What it’s really like to attend a Trump rally
I went with an open mind.
For more than a year, the mainstream media had been broadcasting Trump rallies all across the nation, showcasing multiple instances of violence, racism, xenophobia and flat-out insanity.
When I heard that Trump would be making an appearance at Germain Arena, just one mile from my house, I knew I had to go just to quench my sheer curiosity.
I figured that if I want to have a legitimate reason to be against him and his “movement,” I needed to experience it all for myself, up close and in person.
So with my ticket in hand, I embarked down to Germain Arena in what would be an arduous and uncomfortable three-and-a-half hour wait in a tightly-coiled line.
When I first arrived, I trudged my way past slews of white, middle-aged men and women, all adorned in the red “Make America Great Again” trucker hats and “Proud to be a Deplorable” t-shirts.
One gentleman was handing out “Hillary for Prison” posters, while another, standing off to the side of the line, held a large sign that read ‘Trump vs. Tramp.’
Yep, this was a Trump rally alright.
At first glance, I saw no people of color. Aside from the black men and women who were selling novelty merchandise to supporters.
I can say that I counted on one hand how many non-white supporters there were. However, I was amazed at the amount of women that had showed up in support.
Hillary Clinton shouldn’t underestimate the power of conservative women. These ladies were fired up and angry, and they were wholeheartedly supporting the Trump.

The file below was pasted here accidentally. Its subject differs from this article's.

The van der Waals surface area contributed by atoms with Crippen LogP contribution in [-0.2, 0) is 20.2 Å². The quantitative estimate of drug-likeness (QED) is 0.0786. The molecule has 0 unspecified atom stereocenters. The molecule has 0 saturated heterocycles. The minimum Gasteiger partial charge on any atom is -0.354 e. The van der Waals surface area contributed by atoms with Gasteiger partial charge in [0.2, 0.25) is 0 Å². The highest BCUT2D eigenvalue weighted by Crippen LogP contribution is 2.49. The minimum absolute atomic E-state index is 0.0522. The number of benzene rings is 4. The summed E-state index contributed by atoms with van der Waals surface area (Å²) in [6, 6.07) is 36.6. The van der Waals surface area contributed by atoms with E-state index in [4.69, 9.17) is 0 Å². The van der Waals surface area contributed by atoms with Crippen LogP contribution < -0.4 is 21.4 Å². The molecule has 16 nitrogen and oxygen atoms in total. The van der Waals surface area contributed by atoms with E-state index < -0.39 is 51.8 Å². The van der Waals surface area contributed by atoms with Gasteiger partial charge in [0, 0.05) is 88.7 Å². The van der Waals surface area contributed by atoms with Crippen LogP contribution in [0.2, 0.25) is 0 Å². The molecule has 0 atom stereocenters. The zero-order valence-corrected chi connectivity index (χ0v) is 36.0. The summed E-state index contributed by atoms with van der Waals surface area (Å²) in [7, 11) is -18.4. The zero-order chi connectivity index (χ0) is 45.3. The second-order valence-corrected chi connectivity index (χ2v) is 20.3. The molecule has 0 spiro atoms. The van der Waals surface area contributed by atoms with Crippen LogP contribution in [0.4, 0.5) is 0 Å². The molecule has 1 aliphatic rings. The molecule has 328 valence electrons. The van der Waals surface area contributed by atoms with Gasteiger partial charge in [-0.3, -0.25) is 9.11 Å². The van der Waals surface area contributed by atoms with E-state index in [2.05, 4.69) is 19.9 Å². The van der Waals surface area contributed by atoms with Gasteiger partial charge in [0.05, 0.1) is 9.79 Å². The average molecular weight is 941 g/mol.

Aside from the brutal heat and having to stand while the line barely moved, all seemed to be going just fine for the first hour. No fights, no racist outbursts, and no offensive language.
I even became friendly with the elderly couple standing behind me. I thought, for just a split second, that the media had it all wrong (as usual). These people were actually quite friendly.
And then, of course, that slowly started to deteriorate as time – and emotions – intensified.
During the last two hours I was in line, I heard the n-word said three times, twice from a group adjacent to me and once among a group of what looked like college-aged frat boys.
They were upset that Clinton dared to refer to them as deplorables, but not the you-know-what’s of the Black Lives Matter movement.
In another part of the line were three Asian women, wearing shirts that read “Chinese for Trump.”
They were a hit. But there was one person in particular, who was standing right next to me, that disagreed. “Ugh,” this woman scoffed. “I bet they are Hillary supporters. There’s no way Chinese people support Trump.” There’s a reason for that, and this woman proved why.
When I finally got into the arena and took my seat (with two friends by my side, thank god), and after an hour of waiting, Trump finally made his entrance. The crowd went nuts.
And, like he always does, Trump delivered, playing on his audience’s fears and weaknesses. Blaming immigrants, refugees and Muslims for all the woes in the world (he read an eerie and downright propaganda-laced poem). Trump incited an anger and hatred I have never seen before.
Screams of ‘F- Obama’, and ‘Hillary is a B-’ from the audience around me seemed to follow every word Trump said, with chants of “Lock her up,” being screamed in full frenzy.
After waiting three-and-a-half hours in line, I listened to Trump speak for only 25 minutes. I couldn’t take it anymore. I got up, and promptly left, filled with regret that I subjected myself to that torment.
Luckily, I escaped the hectic traffic rush.